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  • Gene editing of embryos under debate again
    is prohibited by law in the UK and unlikely to be permissible in other European jurisdictions at present This raises important ethical and regulatory questions which need to be anticipated and explored in a timely and inclusive manner as the basic research proceeds and prior to any decisions about clinical application The funders encourage biomedical and social scientists ethicists healthcare professionals and the wider public all to engage in the debate New gene editing technologies namely the CRISPR Cas9 system have meant that targeted highly efficient editing of a genome sequence may become relatively simple Based on early research into the CRISPR system it appears that scientists now have the ability to cut human genomic DNA at any desired location But while British funding bodies are keen to reconsider embryo experimentation the US National Institutes of Health NIH are very apprehensive In a statement published in Nature NIH director Francis Collins says that the question of editing embryos is not a new one and is viewed nearly universally as a line that should not be crossed NIH will not fund any use of gene editing technologies in human embryos The concept of altering the human germline in embryos for clinical purposes has been debated over many years Advances in technology have given us an elegant new way of carrying out genome editing but the strong arguments against engaging in this activity remain MORE ON THESE TOPICS CRISPR embryo research gene editing This article is published by Xavier Symons and BioEdge under a Creative Commons licence You may republish it or translate it free of charge with attribution for non commercial purposes following these guidelines If you teach at a university we ask that your department make a donation Commercial media must contact us for permission and fees Some articles on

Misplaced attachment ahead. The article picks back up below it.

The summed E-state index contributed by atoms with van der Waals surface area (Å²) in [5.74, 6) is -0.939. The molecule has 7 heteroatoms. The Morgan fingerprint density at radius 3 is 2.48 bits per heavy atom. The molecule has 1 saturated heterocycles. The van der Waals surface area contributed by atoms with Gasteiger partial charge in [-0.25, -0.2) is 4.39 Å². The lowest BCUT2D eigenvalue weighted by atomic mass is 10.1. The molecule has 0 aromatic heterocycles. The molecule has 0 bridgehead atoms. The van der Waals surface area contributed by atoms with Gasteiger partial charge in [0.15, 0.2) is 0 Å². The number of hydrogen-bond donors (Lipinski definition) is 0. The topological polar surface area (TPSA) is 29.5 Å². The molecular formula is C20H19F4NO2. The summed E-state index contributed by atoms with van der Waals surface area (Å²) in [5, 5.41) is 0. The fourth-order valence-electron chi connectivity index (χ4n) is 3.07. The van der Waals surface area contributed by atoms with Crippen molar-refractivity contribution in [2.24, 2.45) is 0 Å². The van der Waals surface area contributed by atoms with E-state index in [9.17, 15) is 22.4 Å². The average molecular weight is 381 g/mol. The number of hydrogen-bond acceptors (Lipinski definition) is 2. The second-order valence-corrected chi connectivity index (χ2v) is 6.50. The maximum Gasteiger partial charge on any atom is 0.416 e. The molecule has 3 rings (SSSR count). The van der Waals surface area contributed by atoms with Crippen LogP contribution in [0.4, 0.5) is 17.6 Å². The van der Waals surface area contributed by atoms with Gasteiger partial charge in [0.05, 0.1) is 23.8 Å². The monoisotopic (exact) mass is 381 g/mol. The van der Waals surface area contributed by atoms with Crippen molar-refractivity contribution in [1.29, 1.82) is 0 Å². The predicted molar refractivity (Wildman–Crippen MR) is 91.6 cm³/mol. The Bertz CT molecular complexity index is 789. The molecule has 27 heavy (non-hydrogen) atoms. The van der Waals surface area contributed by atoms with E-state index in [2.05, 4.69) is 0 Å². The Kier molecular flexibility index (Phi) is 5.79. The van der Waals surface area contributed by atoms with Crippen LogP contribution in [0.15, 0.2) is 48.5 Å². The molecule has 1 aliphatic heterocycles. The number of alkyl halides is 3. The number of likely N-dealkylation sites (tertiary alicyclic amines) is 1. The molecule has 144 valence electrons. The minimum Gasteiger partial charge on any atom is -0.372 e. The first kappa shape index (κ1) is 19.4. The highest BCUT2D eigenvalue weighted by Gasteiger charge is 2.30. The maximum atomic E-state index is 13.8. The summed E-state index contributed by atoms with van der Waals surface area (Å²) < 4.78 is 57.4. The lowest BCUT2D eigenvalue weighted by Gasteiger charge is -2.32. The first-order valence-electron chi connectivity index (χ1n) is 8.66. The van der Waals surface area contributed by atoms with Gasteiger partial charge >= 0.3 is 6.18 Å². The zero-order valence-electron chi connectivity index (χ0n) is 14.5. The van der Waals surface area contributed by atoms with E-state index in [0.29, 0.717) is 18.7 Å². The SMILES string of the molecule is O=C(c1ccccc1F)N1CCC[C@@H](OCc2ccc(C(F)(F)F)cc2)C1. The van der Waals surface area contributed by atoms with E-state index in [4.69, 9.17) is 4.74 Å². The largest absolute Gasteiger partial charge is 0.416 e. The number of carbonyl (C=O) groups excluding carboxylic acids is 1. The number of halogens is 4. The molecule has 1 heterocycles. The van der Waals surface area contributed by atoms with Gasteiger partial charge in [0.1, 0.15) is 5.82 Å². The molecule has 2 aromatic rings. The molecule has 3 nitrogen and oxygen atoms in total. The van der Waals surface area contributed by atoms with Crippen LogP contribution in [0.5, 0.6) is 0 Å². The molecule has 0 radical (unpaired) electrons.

Original URL path: http://www.bioedge.org/bioethics/the-eternal-return-of-the-embryo-debate/11556 (2016-02-18)
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  • BioEdge: China ignites debate over genetic engineering
    highly critical No researcher has the moral warrant to flout the globally widespread policy agreement against altering the human germline Marcy Darnovsky executive director of the non profit Centre for Genetics and Society in Berkeley California In an editorial in Nature in March when Huang s research was only a rumour several scientists published a call for a moratorium on experiments like theirs In our view genome editing in human embryos using current technologies could have unpredictable effects on future generations This makes it dangerous and ethically unacceptable Such research could be exploited for non therapeutic modifications We are concerned that a public outcry about such an ethical breach could hinder a promising area of therapeutic development namely making genetic changes that cannot be inherited At this early stage scientists should agree not to modify the DNA of human reproductive cells Should a truly compelling case ever arise for the therapeutic benefit of germ line modification we encourage an open discussion around the appropriate course of action In Britain it was hard to find scientists who were opposed let alone alarmed by the news It s no worse than what happens in IVF all the time which is that non viable embryos are discarded says John Harris a utilitarian bioethicist at the University of Manchester UK I don t see any justification for a moratorium on research One of the UK s leading stem cell researchers Robin Lovell Badge was almost enthusiastic I disagree with a moratorium which is in any case unlikely to work well he said Indeed I am fully supportive of research being carried out on early human embryos in vitro in culture in the lab especially on embryos that are not required for reproduction and would otherwise be discarded And Dr Anna Smajdor a bioethicist at

    Original URL path: http://www.bioedge.org/bioethics/china-ignites-debate-over-genetic-engineering/11414 (2016-02-18)
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  • European court strikes down challenge to embryo law